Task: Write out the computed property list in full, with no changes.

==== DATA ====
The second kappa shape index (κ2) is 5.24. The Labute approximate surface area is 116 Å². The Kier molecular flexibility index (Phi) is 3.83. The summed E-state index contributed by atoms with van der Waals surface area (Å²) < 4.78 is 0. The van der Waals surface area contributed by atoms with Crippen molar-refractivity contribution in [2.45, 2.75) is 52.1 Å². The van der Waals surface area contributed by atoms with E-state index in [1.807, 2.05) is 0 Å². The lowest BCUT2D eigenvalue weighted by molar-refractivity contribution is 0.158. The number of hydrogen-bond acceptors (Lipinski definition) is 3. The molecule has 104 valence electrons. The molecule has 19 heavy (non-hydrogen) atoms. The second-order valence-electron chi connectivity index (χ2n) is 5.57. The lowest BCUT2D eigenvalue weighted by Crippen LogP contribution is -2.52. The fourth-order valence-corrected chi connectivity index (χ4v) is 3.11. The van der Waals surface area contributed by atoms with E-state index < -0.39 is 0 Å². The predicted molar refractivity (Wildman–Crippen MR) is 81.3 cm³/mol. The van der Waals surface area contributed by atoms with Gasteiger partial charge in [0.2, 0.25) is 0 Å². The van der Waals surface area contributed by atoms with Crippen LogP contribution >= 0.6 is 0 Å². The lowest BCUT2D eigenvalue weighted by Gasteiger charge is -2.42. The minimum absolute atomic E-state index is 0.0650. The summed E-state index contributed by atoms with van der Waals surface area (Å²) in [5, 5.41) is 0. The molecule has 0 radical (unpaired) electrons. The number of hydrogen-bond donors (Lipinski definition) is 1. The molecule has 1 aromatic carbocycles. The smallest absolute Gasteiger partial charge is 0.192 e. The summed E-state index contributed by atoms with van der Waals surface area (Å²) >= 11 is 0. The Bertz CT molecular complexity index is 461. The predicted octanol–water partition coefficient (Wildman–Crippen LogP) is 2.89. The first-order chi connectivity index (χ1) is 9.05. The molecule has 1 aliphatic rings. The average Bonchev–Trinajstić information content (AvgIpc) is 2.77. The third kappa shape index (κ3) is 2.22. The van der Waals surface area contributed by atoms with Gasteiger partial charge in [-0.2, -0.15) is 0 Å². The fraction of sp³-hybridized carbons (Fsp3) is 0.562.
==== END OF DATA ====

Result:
The second kappa shape index (κ2) is 5.24. The Labute approximate surface area is 116 Å². The Kier molecular flexibility index (Phi) is 3.83. The summed E-state index contributed by atoms with van der Waals surface area (Å²) < 4.78 is 0. The van der Waals surface area contributed by atoms with Crippen molar-refractivity contribution in [2.45, 2.75) is 52.1 Å². The van der Waals surface area contributed by atoms with E-state index in [1.807, 2.05) is 0 Å². The lowest BCUT2D eigenvalue weighted by molar-refractivity contribution is 0.158. The number of hydrogen-bond acceptors (Lipinski definition) is 3. The molecule has 104 valence electrons. The molecule has 19 heavy (non-hydrogen) atoms. The second-order valence-electron chi connectivity index (χ2n) is 5.57. The lowest BCUT2D eigenvalue weighted by Crippen LogP contribution is -2.52. The fourth-order valence-corrected chi connectivity index (χ4v) is 3.11. The van der Waals surface area contributed by atoms with E-state index < -0.39 is 0 Å². The predicted molar refractivity (Wildman–Crippen MR) is 81.3 cm³/mol. The van der Waals surface area contributed by atoms with Gasteiger partial charge in [0.2, 0.25) is 0 Å². The van der Waals surface area contributed by atoms with Crippen LogP contribution >= 0.6 is 0 Å². The lowest BCUT2D eigenvalue weighted by Gasteiger charge is -2.42. The minimum absolute atomic E-state index is 0.0650. The summed E-state index contributed by atoms with van der Waals surface area (Å²) in [5, 5.41) is 0. The molecule has 0 radical (unpaired) electrons. The number of hydrogen-bond donors (Lipinski definition) is 1. The molecule has 1 aromatic carbocycles. The smallest absolute Gasteiger partial charge is 0.192 e. The summed E-state index contributed by atoms with van der Waals surface area (Å²) >= 11 is 0. The Bertz CT molecular complexity index is 461. The predicted octanol–water partition coefficient (Wildman–Crippen LogP) is 2.89. The first-order chi connectivity index (χ1) is 9.05. The molecule has 1 aliphatic rings. The average Bonchev–Trinajstić information content (AvgIpc) is 2.77. The third kappa shape index (κ3) is 2.22. The van der Waals surface area contributed by atoms with Gasteiger partial charge in [-0.2, -0.15) is 0 Å². The fraction of sp³-hybridized carbons (Fsp3) is 0.562.